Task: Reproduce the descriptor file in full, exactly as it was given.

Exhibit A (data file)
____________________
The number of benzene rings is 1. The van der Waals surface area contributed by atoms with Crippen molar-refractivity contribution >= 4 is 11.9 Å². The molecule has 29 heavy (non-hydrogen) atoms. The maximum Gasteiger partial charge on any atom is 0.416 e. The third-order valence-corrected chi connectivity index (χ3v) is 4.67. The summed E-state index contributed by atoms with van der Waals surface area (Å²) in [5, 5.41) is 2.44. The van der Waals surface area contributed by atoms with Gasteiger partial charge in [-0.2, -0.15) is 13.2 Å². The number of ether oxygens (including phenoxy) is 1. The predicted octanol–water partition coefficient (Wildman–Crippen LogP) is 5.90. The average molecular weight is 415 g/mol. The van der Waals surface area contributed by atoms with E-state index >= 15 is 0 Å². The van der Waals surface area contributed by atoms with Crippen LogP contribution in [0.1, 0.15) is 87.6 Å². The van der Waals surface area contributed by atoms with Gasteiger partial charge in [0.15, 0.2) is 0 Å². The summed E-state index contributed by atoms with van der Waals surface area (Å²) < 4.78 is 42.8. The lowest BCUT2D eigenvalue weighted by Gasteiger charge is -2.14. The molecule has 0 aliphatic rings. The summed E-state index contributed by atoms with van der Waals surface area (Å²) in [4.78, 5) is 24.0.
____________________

The number of benzene rings is 1. The van der Waals surface area contributed by atoms with Crippen molar-refractivity contribution >= 4 is 11.9 Å². The molecule has 29 heavy (non-hydrogen) atoms. The maximum Gasteiger partial charge on any atom is 0.416 e. The third-order valence-corrected chi connectivity index (χ3v) is 4.67. The summed E-state index contributed by atoms with van der Waals surface area (Å²) in [5, 5.41) is 2.44. The van der Waals surface area contributed by atoms with Gasteiger partial charge in [-0.2, -0.15) is 13.2 Å². The number of ether oxygens (including phenoxy) is 1. The predicted octanol–water partition coefficient (Wildman–Crippen LogP) is 5.90. The average molecular weight is 415 g/mol. The van der Waals surface area contributed by atoms with E-state index >= 15 is 0 Å². The van der Waals surface area contributed by atoms with Crippen LogP contribution in [0.1, 0.15) is 87.6 Å². The van der Waals surface area contributed by atoms with Gasteiger partial charge in [0.15, 0.2) is 0 Å². The summed E-state index contributed by atoms with van der Waals surface area (Å²) < 4.78 is 42.8. The lowest BCUT2D eigenvalue weighted by Gasteiger charge is -2.14. The molecule has 0 aliphatic rings. The summed E-state index contributed by atoms with van der Waals surface area (Å²) in [4.78, 5) is 24.0.